Every drive has its ebbs and flows- moments of pure excitement, moments of tranquillity, moments of chaos and moments of calm.
One specific morning in the not-so-distant past included a lot of the above-mentioned feelings. The morning started off with us heading into one of the more picturesque areas of the reserve the southwestern grasslands. With the intention of finding a cheetah, arguably one of our less frequent predator sightings, we scoured the open grasslands with very little, to no, luck we decided to cut our losses and make our way into the territory of a well-known but elusive leopard, the Ndzanzeni Female.
This female is a success story all in herself, being born as a single cub to the Riverbank 3:3 female in early 2012.
The Ndzanzeni Female’s territory is right in the southeastern corner of Londolozi. Given its distance from camp, this particular area isn’t driven as frequently as others on the reserve which results in us seeing this particular female less than a few of the others.
With sightings of her being few and far between, we decided to take another gamble and see what the remainder of the morning had to offer. Although I would like to tell you how we spent hours tracking her with an eventual sighting, it was in fact the complete opposite. However, sometimes luck is on your side. As we were about to call it a day to start making our way back towards camp for breakfast, tracker Life Sibuyi pointed up ahead. Turning back towards to vehicle, he announced “there is a leopard crossing the road”. At this time of year, during the summer months, the grass in this area is extremely long. As we got closer, all we could see was the tip of her tail as she was walking away from us.
As we followed her through the long grass, Life and I looked at each other and simultaneously blurted out “she’s got cubs”. We knew this from the prominent milk pouch that she had. A milk pouch is a distended or low-hanging saggy belly that indicates lactation. Excitement grew as she continued to walk through the grass, with Life directing us through.
As we followed her through the grass fairly late in the morning, we were all in absolute hope that she was going to lead us back to where she was keeping her little one(s). This was both unfortunately and fortunately the case. Unfortunately, she did not lead us back to where she was denning her cubs at the time. But instead, we were fortunate enough to witness the pure patience of a leopard, as she was trying to hunt an impala. Even though our sights were set on viewing a leopard with her cubs, we were able to spend a fair amount of time with the Ndzanzeni Female as she had her own sights set on a herd of impala.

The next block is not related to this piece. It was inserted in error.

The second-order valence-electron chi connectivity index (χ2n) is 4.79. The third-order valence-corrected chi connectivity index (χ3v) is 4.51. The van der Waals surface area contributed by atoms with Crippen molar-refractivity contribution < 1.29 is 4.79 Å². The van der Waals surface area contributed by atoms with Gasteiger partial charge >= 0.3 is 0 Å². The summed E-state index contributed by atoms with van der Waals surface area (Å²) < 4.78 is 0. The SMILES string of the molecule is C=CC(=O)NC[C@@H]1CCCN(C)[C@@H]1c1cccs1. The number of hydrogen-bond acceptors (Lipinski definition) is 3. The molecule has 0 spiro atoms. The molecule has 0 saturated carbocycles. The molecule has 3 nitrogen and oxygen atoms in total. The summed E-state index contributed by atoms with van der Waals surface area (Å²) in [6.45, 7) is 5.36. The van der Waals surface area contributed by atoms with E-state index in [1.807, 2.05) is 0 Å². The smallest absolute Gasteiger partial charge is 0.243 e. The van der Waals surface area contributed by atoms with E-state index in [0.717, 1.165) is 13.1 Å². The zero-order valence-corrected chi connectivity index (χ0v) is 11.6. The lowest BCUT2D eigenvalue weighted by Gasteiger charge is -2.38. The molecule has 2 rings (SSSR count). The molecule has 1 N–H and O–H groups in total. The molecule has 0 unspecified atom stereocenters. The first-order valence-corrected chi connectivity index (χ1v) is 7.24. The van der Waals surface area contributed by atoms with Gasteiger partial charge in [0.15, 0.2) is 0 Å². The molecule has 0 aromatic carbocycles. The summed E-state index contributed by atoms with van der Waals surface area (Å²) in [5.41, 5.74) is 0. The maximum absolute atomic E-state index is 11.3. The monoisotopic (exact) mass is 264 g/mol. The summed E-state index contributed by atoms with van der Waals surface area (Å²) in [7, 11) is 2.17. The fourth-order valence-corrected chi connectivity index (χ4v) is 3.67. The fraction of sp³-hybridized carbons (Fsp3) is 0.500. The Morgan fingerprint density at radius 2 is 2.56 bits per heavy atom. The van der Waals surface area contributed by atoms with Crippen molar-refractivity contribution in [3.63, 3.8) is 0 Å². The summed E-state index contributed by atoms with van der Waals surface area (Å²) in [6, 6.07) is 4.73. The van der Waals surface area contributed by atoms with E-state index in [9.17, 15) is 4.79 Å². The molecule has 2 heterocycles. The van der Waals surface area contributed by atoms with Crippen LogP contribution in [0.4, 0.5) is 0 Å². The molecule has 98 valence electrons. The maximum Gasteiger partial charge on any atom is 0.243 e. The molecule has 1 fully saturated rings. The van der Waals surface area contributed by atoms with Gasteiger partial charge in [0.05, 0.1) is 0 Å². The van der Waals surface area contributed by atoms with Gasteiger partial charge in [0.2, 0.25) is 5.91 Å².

Thankful for a morning of luck, we left her in her patient ambush of a meandering herd of impala and headed in the direction of camp.
I am extremely fascinated with this specific leopard having cubs. The reason is, that the Ndzanzeni Female is the last surviving female of the ‘Royal Family’ of leopards at Londolozi. Meaning that she is a direct descendent of the first leopard viewable from a vehicle on Londolozi, the Mother Leopard.
As leopard lineages are only tracked through female leopards, the Ndzanzeni Female is our last hope of continuing the direct lineage from the Mother Leopard. Although she has raised a cub to independence, the Tortoise Pan Male, unfortunately, the lineage line ends with males.
As a result, we are all holding onto serious hope that one of the cubs in this new litter is a female. So that she can continue the Mother Leopard lineage. The team of rangers will most likely be spending a fair bit of time down in the southeastern parts of the reserve, searching the area intently for both new dens and den sights that the Ndzanzeni female has used before.
Hopefully, fairly soon I can confirm that we have found the den and that one of the cubs is a female. Holding thumbs!